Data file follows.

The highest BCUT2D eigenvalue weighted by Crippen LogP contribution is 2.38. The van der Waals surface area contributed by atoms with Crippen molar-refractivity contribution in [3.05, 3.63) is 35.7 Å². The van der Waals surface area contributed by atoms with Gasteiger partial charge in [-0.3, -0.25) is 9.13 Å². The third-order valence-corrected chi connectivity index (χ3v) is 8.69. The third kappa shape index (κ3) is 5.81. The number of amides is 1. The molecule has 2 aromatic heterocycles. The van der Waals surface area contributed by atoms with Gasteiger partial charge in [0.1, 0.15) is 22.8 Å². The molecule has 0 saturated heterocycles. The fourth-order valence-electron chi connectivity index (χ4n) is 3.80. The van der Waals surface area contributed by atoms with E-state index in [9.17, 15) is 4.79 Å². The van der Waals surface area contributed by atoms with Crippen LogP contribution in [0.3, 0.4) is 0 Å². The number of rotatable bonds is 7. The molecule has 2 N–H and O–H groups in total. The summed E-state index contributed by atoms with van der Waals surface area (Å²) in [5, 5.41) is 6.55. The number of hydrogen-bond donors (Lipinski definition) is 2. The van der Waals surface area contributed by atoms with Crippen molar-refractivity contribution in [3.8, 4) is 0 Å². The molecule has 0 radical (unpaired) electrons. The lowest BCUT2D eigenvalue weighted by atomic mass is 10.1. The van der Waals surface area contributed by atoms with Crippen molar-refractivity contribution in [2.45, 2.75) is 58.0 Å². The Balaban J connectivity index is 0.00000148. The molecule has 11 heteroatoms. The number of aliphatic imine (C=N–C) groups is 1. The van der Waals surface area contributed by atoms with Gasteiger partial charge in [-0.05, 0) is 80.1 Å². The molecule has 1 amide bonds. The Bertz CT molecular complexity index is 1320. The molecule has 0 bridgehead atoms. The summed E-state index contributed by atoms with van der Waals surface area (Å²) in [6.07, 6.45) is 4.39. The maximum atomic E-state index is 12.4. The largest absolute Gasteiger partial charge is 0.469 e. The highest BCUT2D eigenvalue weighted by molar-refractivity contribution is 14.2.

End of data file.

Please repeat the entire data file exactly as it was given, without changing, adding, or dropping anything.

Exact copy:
The highest BCUT2D eigenvalue weighted by Crippen LogP contribution is 2.38. The van der Waals surface area contributed by atoms with Crippen molar-refractivity contribution in [3.05, 3.63) is 35.7 Å². The van der Waals surface area contributed by atoms with Gasteiger partial charge in [-0.3, -0.25) is 9.13 Å². The third-order valence-corrected chi connectivity index (χ3v) is 8.69. The third kappa shape index (κ3) is 5.81. The number of amides is 1. The molecule has 2 aromatic heterocycles. The van der Waals surface area contributed by atoms with Gasteiger partial charge in [0.1, 0.15) is 22.8 Å². The molecule has 0 saturated heterocycles. The fourth-order valence-electron chi connectivity index (χ4n) is 3.80. The van der Waals surface area contributed by atoms with E-state index in [9.17, 15) is 4.79 Å². The van der Waals surface area contributed by atoms with Crippen LogP contribution in [0.3, 0.4) is 0 Å². The number of rotatable bonds is 7. The molecule has 2 N–H and O–H groups in total. The summed E-state index contributed by atoms with van der Waals surface area (Å²) in [5, 5.41) is 6.55. The number of hydrogen-bond donors (Lipinski definition) is 2. The van der Waals surface area contributed by atoms with Crippen molar-refractivity contribution in [3.8, 4) is 0 Å². The molecule has 0 radical (unpaired) electrons. The lowest BCUT2D eigenvalue weighted by atomic mass is 10.1. The van der Waals surface area contributed by atoms with Crippen molar-refractivity contribution in [2.45, 2.75) is 58.0 Å². The Balaban J connectivity index is 0.00000148. The molecule has 11 heteroatoms. The number of aliphatic imine (C=N–C) groups is 1. The van der Waals surface area contributed by atoms with Gasteiger partial charge in [-0.05, 0) is 80.1 Å². The molecule has 1 amide bonds. The Bertz CT molecular complexity index is 1320. The molecule has 0 bridgehead atoms. The summed E-state index contributed by atoms with van der Waals surface area (Å²) in [6.07, 6.45) is 4.39. The maximum atomic E-state index is 12.4. The largest absolute Gasteiger partial charge is 0.469 e. The highest BCUT2D eigenvalue weighted by molar-refractivity contribution is 14.2.